Outside the Lines: Graveside
Summary: How far would you go to make your world right again?
Classifications: Action/Adventure, Drama, Angst, S/J
Season: 4 (Alternative storyline for 'Chain Reaction')
Disclaimer: The characters mentioned in this story are the property of Showtime and Gekko Film Corp. The Stargate, SG-1, the Goa'uld and all other characters who have appeared in the series STARGATE SG-1 together with the names, titles and backstory are the sole copyright property of MGM-UA Worldwide Television, Gekko Film Corp, Glassner/Wright Double Secret Productions and Stargate SG-I Prod. Ltd. Partnership. This fanfic is not intended as an infringement upon those rights and solely meant for entertainment. All other characters, the story idea and the story itself are the sole property of the author.
Author's Note: The title of this fic and the idea were inspired by a song by Lisa Loeb ('Wander for Me') on the long commute home. I wanted a look at Sam, her reaction to a major character death and what she might be capable of if she was pushed to the ropes over the protection of her teammates. Here's what I came up with. Italicized bits are flashbacks, but I think you got that...:)
Outside the Lines
Samantha Carter stood tall and still in her uniform among a sea of gravestones. Her hair was neatly tucked under her cap and her eyes were hidden behind dark sunglasses. The bright sun shone down on her and the others assembled on either side of her.
Sam pulled surreptitiously at the collar of her shirt, silently reflecting that she had worn her dress blues at too many of these occasions lately. It had only been three weeks since she had stood in a similar spot half-listening to speeches about great men and great sacrifices, her eyes avoiding the gaping hole at her feet that matched the one in her heart.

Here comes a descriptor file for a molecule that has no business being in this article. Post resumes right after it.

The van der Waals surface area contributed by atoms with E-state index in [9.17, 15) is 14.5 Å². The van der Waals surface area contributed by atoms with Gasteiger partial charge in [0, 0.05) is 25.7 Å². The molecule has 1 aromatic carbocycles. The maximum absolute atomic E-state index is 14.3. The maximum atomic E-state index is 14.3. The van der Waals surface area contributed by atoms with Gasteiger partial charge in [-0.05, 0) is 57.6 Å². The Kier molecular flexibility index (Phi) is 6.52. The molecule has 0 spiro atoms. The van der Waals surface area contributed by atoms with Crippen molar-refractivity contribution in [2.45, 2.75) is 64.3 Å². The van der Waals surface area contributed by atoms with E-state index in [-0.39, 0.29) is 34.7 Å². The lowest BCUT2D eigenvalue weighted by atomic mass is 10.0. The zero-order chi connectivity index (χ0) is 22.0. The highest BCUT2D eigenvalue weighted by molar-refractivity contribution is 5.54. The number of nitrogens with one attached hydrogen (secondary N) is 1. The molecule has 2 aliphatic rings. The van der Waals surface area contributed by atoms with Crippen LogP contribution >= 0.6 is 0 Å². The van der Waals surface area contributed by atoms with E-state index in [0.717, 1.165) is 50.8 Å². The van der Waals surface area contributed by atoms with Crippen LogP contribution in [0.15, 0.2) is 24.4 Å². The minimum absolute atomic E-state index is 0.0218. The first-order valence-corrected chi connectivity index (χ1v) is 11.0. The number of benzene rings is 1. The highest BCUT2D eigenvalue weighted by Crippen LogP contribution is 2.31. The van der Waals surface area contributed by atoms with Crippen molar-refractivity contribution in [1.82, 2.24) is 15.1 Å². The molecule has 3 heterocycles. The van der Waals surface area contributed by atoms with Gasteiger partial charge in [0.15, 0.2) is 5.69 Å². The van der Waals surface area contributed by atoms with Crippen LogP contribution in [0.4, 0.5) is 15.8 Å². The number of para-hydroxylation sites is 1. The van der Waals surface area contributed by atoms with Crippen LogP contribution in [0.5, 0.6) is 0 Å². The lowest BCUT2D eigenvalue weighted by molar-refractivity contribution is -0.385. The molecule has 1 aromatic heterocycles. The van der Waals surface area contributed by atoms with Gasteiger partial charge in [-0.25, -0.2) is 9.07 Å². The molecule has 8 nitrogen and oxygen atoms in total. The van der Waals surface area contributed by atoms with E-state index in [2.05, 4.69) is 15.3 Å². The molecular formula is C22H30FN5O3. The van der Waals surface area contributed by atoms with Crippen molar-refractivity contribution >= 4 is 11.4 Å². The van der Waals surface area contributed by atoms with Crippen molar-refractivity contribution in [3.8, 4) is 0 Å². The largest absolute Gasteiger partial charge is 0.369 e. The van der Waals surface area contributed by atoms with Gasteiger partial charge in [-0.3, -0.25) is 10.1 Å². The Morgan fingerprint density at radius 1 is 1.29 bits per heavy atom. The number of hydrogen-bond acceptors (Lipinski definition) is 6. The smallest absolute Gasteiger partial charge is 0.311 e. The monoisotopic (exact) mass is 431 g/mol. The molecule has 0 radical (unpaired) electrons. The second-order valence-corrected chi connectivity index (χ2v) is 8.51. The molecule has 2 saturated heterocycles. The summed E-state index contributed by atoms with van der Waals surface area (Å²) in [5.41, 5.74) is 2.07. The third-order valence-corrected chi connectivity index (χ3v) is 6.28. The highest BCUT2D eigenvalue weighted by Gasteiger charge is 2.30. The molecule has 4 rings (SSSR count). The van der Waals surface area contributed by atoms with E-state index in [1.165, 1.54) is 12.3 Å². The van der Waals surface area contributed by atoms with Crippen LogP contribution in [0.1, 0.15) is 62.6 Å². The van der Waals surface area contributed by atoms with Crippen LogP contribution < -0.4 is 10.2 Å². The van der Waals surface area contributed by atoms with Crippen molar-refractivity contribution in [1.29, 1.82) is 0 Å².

Funerals were a major hazard of the job, but three weeks ago SG-1 had stood in stunned silence side by side at the grave of General Hammond.
A car accident. Amazing that something so mundane could claim a man of such importance, a man of such conviction and warmth. Sam had had plenty of tears that day, even as she could feel the fizzle of raw anger radiating off of her commanding officer who stood by her side. Jack could never buy that Hammond had had a heart attack behind the wheel and plowed his car into a pole.
But where was Jack now? That was the true question as she stared at the empty grave in front of her. Three days ago her world had shattered, Major York and Lieutenant Wash reporting back as the only survivors of the newly formed SG-1.
Standing in the control room with Teal'c at her side, Sam had heard the words she'd always dreaded.
"Colonel O'Neill fell in the field, sir."